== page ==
and spoon now). The open meetings, where all are welcome, are held on the second Tuesday of every month at 19 Tower Street, Ipswich, starting at 8pm. The June 9 meeting discussed animals and religion. Wiltshire Contact Monica Harvey reports that the recent vigil at Porton Down was attended by some 20 people, nearly all of whom were vegan. She anticipates following this up with a demonstration at the same place in late summer/early autumn. Please contact Monica for further details. Anyone who has written to Dougie Gordon (Lanes Contact) in the last two months are requested to write to him again at the new Lancashire Vegans address (see below). There have been problems with the operation of the PO box in Rochdale. Terry Bevis



Important On 10 May Council co-opted Local Contacts Martyn Allen and Dougie Gordon to act as Local Contacts Co-ordinators, thereby allowing Terry Bevis to concentrate on the Society's finances. All communications relating to the administration of the Local Contact Network should be addressed to:


The Vegan, Summer 1992




lixeVeasvi Sod&tu 7Sawle "Road u 5* Leo loards- cm-See £ a s t Sussex 3-7

Contributions to Postbag are welcomed, but accepted on the understanding that they may be edited in the interests of brevity or clarity. Send your letters to: The Editor, THE VEGAN, 7 Battle Road, St Leonards-on-Sea, East Sussex TN37 7AA

At a Loss We run a wholefood vegetarian/ vegan guesthouse and have done so for the last 3 years, and we advertise in every issue of The Vegan.

Despite the fact we are the only guesthouse to provide vegan food in the area and the fact that vegans usually complain that it is difficult to get vegan food when on holiday, we have had very few vegans staying. Of those that do stay most eat at local pubs, none of which serves vegan meals. This contrasts with vegetarians, of which we have a sizeable number, most of whom eat in the guesthouse despite the fact that several local pubs do provide vegetarian meals. Given these facts, if vegans are not prepared to support specialist places catering for them, they cannot complain if places cease to exist. We would be interested to know why vegans, unlike vegetarians, are reluctant to support 25 The Vegan, Summer 1992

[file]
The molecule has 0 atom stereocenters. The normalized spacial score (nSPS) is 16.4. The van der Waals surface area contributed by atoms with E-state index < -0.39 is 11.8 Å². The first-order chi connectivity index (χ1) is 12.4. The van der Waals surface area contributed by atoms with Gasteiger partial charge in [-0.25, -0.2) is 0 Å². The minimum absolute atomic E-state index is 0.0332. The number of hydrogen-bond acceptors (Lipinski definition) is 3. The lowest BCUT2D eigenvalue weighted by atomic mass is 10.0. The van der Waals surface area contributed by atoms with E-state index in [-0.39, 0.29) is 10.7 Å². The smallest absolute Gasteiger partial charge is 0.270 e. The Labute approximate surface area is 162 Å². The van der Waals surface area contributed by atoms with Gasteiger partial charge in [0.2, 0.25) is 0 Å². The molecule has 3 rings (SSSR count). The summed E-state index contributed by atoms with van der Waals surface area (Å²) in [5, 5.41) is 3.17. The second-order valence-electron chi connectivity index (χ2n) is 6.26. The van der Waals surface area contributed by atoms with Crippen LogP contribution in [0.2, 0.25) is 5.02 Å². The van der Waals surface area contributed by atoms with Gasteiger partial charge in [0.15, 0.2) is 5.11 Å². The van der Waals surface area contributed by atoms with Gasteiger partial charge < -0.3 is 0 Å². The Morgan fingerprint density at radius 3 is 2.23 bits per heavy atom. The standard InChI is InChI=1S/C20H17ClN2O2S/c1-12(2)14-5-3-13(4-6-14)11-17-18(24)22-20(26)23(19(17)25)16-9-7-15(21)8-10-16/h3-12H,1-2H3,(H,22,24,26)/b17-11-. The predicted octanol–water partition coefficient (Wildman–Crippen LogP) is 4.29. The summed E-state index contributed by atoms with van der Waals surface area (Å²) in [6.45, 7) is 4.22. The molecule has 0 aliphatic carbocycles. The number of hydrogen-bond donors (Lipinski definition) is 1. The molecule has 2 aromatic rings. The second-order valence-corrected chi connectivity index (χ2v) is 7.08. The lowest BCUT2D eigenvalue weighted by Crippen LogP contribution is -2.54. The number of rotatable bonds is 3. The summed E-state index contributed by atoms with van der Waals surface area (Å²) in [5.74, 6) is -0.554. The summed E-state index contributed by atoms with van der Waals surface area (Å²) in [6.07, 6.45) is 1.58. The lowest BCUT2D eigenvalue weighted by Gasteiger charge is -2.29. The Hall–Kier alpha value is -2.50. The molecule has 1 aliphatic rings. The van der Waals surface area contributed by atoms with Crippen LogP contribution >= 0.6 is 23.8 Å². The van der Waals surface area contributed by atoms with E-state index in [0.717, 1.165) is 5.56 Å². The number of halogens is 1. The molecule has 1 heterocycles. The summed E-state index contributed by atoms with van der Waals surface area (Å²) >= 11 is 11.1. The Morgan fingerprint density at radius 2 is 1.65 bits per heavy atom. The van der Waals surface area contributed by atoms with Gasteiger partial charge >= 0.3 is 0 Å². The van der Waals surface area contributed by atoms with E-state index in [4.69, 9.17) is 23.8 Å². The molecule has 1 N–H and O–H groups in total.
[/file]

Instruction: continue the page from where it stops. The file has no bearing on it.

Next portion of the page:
specialist guesthouses such as ourselves. • Wendy Foss & John Harvey, Cumbria.

Over the Limit? Has the the Vegan Society Council too much power? Surely on really important issues like expelling members the whole vegan membership should decide? • Harry Bonnie, London

Along the Way Normally vegetarian and vegan societies concern themselves with what is eaten rather than worn or used. The Vegan Society's membership application form only requires a member to keep to a vegan diet so it does not exclude the use of items derived from animals so long as they are not consumed. In a society which exploits animals in all possible ways it is

very difficult, if not impossible, to live without being affected by this. Our homes, our clothing, our cars etc. all rely to some degree on animal exploitation and abuse. Can and should the Vegan Society expect members to go beyond a dietary promise? If it continues to restrict its demand of members to keeping to a vegan diet, then should members castigate other members for not going as far along the vegan path as they have chosen themselves? Surely this is a topic which members will wish to comment upon. • Maxwell Lee, Cheshire

Reversal After various American holidays I have written about the wonderful non-dairy ice creams and other vegan delights that I found there, wishing the UK would offer such a choice. This time for a change I can report that the situation has completely reversed itself. That marvellous product, Tofutti, is no longer even available. Although two brands of non-dairy ice creams, Farm Foods and Rice Dream, can be found in health food stores, they taste like health foods. Supermarkets carry one brand, but it is artificially flavoured and not very nice at all. In place of Tofutti are rows of dairy ice creams said to be 99% fat free. My assumption was that those who used to buy Tofutti because of its lack of cholesterol were now buying these products, and I wrote to Bill Shurtleff at the Soyfoods Center who confirmed that Tofutti had been a 'fad food'. He agreed with me that the UK and the rest of Europe are now the pioneers of soya products. Britain already gets Sojasun soya yogurt from France, and when I was recently in Paris I discovered other brands of delicious soya yoghurts as well and other soya desserts (plus various burgers and savoury dishes). I have no idea where the impetus comes from on the Continent, but in Britain at least I think we can be confident that these are not 'fad foods*. • Leah Leneman, Edinburgh